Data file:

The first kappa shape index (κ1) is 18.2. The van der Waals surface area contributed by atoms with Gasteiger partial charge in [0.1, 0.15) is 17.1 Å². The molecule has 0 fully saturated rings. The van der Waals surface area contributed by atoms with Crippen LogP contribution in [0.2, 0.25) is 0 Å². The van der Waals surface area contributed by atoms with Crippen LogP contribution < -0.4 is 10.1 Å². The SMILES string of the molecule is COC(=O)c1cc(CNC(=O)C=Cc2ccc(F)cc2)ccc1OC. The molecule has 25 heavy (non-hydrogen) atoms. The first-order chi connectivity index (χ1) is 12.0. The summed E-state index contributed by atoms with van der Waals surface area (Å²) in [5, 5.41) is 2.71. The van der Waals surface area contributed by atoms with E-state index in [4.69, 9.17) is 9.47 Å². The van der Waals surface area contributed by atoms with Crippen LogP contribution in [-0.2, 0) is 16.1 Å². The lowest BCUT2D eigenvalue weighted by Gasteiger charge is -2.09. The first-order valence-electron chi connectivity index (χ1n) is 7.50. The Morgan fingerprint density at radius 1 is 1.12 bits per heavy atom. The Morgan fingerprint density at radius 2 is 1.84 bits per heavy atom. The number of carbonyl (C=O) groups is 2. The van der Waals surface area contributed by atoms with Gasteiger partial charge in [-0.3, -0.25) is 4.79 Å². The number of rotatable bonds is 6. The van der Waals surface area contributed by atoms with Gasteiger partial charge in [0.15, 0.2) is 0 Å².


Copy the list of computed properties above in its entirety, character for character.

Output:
The first kappa shape index (κ1) is 18.2. The van der Waals surface area contributed by atoms with Gasteiger partial charge in [0.1, 0.15) is 17.1 Å². The molecule has 0 fully saturated rings. The van der Waals surface area contributed by atoms with Crippen LogP contribution in [0.2, 0.25) is 0 Å². The van der Waals surface area contributed by atoms with Crippen LogP contribution < -0.4 is 10.1 Å². The SMILES string of the molecule is COC(=O)c1cc(CNC(=O)C=Cc2ccc(F)cc2)ccc1OC. The molecule has 25 heavy (non-hydrogen) atoms. The first-order chi connectivity index (χ1) is 12.0. The summed E-state index contributed by atoms with van der Waals surface area (Å²) in [5, 5.41) is 2.71. The van der Waals surface area contributed by atoms with E-state index in [4.69, 9.17) is 9.47 Å². The van der Waals surface area contributed by atoms with Crippen LogP contribution in [-0.2, 0) is 16.1 Å². The lowest BCUT2D eigenvalue weighted by Gasteiger charge is -2.09. The first-order valence-electron chi connectivity index (χ1n) is 7.50. The Morgan fingerprint density at radius 1 is 1.12 bits per heavy atom. The Morgan fingerprint density at radius 2 is 1.84 bits per heavy atom. The number of carbonyl (C=O) groups is 2. The van der Waals surface area contributed by atoms with Gasteiger partial charge in [-0.3, -0.25) is 4.79 Å². The number of rotatable bonds is 6. The van der Waals surface area contributed by atoms with Gasteiger partial charge in [0.15, 0.2) is 0 Å².